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Category: Careers

The Right Stuff for Scientists: Courage and Property

Posted in Careers, Coaching, and Leadership

One little secret, for young scientists who haven’t discovered it yet: the most accomplished scientists are not necessarily the brightest people in the field. Creativity and dogged determination are important, but two qualities also distinguish great researchers — courage, and the ability to claim ownership of one’s domain of expertise.

The courage to fail, and the acknowledgment that public failure is a possibility, is critical for a highly successful career. You need to be willing to promote your theories, even though they may be wrong or may be misunderstood. As an extreme version of this, see Richard Feynman’s wonderfully titled book: What Do You Care What Other People Think?: Further Adventures of a Curious Character. Before you stick your neck out at a conference or in a publication, you need to get informal feedback from colleagues. Once you feel confident about your work, however, you need to take the risk that you may make a fool of yourself — even if you are right.

In order to gain this confidence, and to have earned it, you must be able to claim some turf in your scientific territory. Care enough about what you have observed and understand its scientific value well enough that you can claim it as your own. There’s a tricky balance here: you must feel so confident of your work that you can defend it, yet you must be flexible enough to yield if you are proven wrong with good reason. Too many well-known scientists have repeated their disproven theories at conferences long after their closest colleagues have quietly written them off.

Are you a genius whose work nobody understands, or are you a stubborn, intractable person who won’t admit that you are wrong? Your closest associates can help here, if you let them. Listen to their logic, trusting that at least they don’t intend to shipwreck your career for the sake of their own success.

Once you can properly own your accomplishments, courage will come more easily. Junior scientists should look to their seniors for examples and inspiration. Find people who have persevered despite repeated rejections and eventually remade their fields. And don’t be afraid to be afraid. The only way to build your courage is to acknowledge and then ignore the fear.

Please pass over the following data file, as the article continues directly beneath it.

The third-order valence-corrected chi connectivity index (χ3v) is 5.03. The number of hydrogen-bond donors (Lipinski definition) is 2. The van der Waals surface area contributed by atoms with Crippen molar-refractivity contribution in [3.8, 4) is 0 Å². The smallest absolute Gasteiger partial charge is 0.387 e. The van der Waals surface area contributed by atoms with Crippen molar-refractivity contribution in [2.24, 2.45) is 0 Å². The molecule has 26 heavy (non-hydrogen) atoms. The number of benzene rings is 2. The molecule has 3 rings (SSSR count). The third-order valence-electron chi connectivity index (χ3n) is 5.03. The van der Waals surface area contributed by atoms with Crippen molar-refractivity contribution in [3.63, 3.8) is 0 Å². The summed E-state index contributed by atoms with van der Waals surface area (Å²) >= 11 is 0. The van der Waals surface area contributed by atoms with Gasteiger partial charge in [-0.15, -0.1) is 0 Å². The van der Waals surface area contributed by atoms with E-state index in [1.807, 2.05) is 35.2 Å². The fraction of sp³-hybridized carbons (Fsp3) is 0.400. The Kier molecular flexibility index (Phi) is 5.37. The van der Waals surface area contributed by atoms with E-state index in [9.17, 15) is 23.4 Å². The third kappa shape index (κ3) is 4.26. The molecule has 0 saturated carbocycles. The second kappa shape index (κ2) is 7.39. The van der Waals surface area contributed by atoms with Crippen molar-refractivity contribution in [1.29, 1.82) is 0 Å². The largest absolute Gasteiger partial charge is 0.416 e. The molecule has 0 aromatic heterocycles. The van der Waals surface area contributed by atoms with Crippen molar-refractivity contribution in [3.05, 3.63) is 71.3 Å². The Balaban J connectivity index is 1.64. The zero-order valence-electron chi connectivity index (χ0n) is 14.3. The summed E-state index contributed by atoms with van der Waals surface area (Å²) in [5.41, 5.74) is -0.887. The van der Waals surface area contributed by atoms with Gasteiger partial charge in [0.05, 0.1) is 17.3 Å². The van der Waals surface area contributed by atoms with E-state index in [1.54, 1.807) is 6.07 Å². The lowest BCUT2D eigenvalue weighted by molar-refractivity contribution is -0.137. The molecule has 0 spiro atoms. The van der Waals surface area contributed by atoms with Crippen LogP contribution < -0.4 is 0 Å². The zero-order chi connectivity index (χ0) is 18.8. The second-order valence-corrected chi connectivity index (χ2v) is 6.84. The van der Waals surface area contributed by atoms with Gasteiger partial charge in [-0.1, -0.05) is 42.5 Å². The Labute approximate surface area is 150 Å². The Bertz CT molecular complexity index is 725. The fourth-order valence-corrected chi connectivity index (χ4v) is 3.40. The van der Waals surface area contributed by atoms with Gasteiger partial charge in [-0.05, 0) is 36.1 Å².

If Journalists Wrote Like Scientists

Posted in Tenure and Promotion

Writing about scientific issues has improved dramatically in print and electronic media over the past decade. Part of this may be due to sustained efforts by scientists to insist upon accuracy and to complain when journalists get the science wrong. In addition, more and more people with scientific backgrounds are choosing to become journalists.

It’s striking that this trend towards greater critical thinking in science reporting has not spread into other subjects of coverage. I’m reminded of this particularly in the coverage of politics. This morning I heard a journalist interview a Clinton campaign member who argued that Clinton is the best choice because polls say she can beat McCain more decisively. An Obama supporter countered that he is in the best position to beat McCain because he has more support among Democrats. What would a trained natural or social scientist say in response to these claims? Like so many areas that journalists cover with a straight face, these arguments have so little weight to them that they are meaningless. There’s no basis for having any sense of probability that either assertion is true.

Some people may chafe at my complaint, claiming that you can’t apply experimental methods or probability theory to test the viability of a candidate who isn’t even facing off with their opponent from the other party. That’s right. So why not challenge the supporters’ claims as mere puffery or, better yet, ignore them and move on to more substantial matters?

Reporters put up daily with pseudoscientific interpretations of poll data, which are about as reliable as weather predictions — pay attention to the forecast for the next three days, but bring your umbrella just in case. If journalists took a hard look at what they are reporting, it would be a very short news day. Which would leave more time to play good music instead. I’m all for that.
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The Sorry State of Coaching

Posted in Tenure and Promotion

Sadly, there is no science of coaching. Professional coaching at its best is largely based on rules of thumb, heuristics, trial and error, a limited amount of psychology, a bit of wisdom and a dash of hope.

Coaching is the proper domain of empirical psychology. The field must move towards relying on empirically validated methods for helping people identify goals, motivating them to achieve those goals, and supplying the training and support they need to get there.

When universities fully invest in the study of coaching as an applied, interdisciplinary profession, things will dramatically change. You will see a shakeout in the coaching world, and clients will be able to more reliably evaluate and choose good coaches.

Most coaching training currently takes place in private institutes, using methods inherited from self-help movements, new age philosophy, and psychological techniques that were popular in the 1960’s and 1970’s. The only qualification for enrolling in coaching training is a credit card. I expect that most of these schools, and the methods they use, will vanish when coaching is established on empirical foundations. I can’t wait.

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